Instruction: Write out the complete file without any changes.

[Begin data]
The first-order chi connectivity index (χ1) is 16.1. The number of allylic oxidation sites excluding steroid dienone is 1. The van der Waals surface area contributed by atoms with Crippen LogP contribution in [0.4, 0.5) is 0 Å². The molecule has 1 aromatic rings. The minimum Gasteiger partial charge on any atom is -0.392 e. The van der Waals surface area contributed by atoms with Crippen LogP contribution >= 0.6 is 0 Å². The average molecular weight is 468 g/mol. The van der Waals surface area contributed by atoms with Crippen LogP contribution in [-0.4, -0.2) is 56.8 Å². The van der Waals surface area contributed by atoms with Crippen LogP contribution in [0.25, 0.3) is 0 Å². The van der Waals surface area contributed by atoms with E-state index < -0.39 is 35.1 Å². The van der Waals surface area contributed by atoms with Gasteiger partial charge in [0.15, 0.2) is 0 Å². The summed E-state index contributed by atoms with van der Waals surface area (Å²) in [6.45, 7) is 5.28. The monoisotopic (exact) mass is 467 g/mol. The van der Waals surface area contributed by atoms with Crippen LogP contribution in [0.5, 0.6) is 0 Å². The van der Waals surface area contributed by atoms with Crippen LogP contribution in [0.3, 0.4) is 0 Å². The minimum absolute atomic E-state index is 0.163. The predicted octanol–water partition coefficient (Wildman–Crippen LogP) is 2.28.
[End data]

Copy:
The first-order chi connectivity index (χ1) is 16.1. The number of allylic oxidation sites excluding steroid dienone is 1. The van der Waals surface area contributed by atoms with Crippen LogP contribution in [0.4, 0.5) is 0 Å². The molecule has 1 aromatic rings. The minimum Gasteiger partial charge on any atom is -0.392 e. The van der Waals surface area contributed by atoms with Crippen LogP contribution >= 0.6 is 0 Å². The average molecular weight is 468 g/mol. The van der Waals surface area contributed by atoms with Crippen LogP contribution in [-0.4, -0.2) is 56.8 Å². The van der Waals surface area contributed by atoms with Crippen LogP contribution in [0.25, 0.3) is 0 Å². The van der Waals surface area contributed by atoms with E-state index < -0.39 is 35.1 Å². The van der Waals surface area contributed by atoms with Gasteiger partial charge in [0.15, 0.2) is 0 Å². The summed E-state index contributed by atoms with van der Waals surface area (Å²) in [6.45, 7) is 5.28. The monoisotopic (exact) mass is 467 g/mol. The van der Waals surface area contributed by atoms with Crippen LogP contribution in [0.5, 0.6) is 0 Å². The van der Waals surface area contributed by atoms with Crippen LogP contribution in [0.3, 0.4) is 0 Å². The minimum absolute atomic E-state index is 0.163. The predicted octanol–water partition coefficient (Wildman–Crippen LogP) is 2.28.